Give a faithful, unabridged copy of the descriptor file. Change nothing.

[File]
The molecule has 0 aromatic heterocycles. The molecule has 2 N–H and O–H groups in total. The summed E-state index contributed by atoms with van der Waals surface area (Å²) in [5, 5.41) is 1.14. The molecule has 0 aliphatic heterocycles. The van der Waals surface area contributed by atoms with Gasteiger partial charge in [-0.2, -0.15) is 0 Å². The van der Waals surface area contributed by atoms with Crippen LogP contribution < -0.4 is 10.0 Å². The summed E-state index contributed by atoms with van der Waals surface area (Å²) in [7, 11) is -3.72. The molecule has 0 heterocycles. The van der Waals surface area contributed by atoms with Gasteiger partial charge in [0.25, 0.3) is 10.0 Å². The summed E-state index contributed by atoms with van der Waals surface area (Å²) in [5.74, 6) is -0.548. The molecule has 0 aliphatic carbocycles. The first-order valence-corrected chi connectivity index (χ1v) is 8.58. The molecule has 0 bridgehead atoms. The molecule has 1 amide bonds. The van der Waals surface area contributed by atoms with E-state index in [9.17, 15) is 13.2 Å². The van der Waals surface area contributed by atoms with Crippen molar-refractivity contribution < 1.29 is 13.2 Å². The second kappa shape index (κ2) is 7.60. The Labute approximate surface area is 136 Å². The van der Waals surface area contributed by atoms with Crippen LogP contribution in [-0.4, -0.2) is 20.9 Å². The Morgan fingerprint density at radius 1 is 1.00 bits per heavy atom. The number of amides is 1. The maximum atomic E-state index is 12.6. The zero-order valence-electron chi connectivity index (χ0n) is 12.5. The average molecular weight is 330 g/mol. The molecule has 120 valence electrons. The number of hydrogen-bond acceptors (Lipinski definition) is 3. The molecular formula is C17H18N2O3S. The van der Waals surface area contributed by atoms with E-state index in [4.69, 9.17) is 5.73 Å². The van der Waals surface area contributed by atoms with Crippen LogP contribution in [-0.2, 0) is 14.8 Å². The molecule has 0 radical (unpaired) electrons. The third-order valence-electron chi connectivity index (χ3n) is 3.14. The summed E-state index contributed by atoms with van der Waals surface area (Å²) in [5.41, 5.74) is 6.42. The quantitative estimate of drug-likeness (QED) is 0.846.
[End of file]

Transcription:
The molecule has 0 aromatic heterocycles. The molecule has 2 N–H and O–H groups in total. The summed E-state index contributed by atoms with van der Waals surface area (Å²) in [5, 5.41) is 1.14. The molecule has 0 aliphatic heterocycles. The van der Waals surface area contributed by atoms with Gasteiger partial charge in [-0.2, -0.15) is 0 Å². The van der Waals surface area contributed by atoms with Crippen LogP contribution < -0.4 is 10.0 Å². The summed E-state index contributed by atoms with van der Waals surface area (Å²) in [7, 11) is -3.72. The molecule has 0 heterocycles. The van der Waals surface area contributed by atoms with Gasteiger partial charge in [0.25, 0.3) is 10.0 Å². The summed E-state index contributed by atoms with van der Waals surface area (Å²) in [5.74, 6) is -0.548. The molecule has 0 aliphatic carbocycles. The first-order valence-corrected chi connectivity index (χ1v) is 8.58. The molecule has 0 bridgehead atoms. The molecule has 1 amide bonds. The van der Waals surface area contributed by atoms with E-state index in [9.17, 15) is 13.2 Å². The van der Waals surface area contributed by atoms with Crippen molar-refractivity contribution < 1.29 is 13.2 Å². The second kappa shape index (κ2) is 7.60. The Labute approximate surface area is 136 Å². The van der Waals surface area contributed by atoms with Crippen LogP contribution in [-0.4, -0.2) is 20.9 Å². The Morgan fingerprint density at radius 1 is 1.00 bits per heavy atom. The number of amides is 1. The maximum atomic E-state index is 12.6. The zero-order valence-electron chi connectivity index (χ0n) is 12.5. The average molecular weight is 330 g/mol. The molecule has 120 valence electrons. The number of hydrogen-bond acceptors (Lipinski definition) is 3. The molecular formula is C17H18N2O3S. The van der Waals surface area contributed by atoms with E-state index in [4.69, 9.17) is 5.73 Å². The van der Waals surface area contributed by atoms with Crippen LogP contribution in [-0.2, 0) is 14.8 Å². The molecule has 0 radical (unpaired) electrons. The third-order valence-electron chi connectivity index (χ3n) is 3.14. The summed E-state index contributed by atoms with van der Waals surface area (Å²) in [5.41, 5.74) is 6.42. The quantitative estimate of drug-likeness (QED) is 0.846.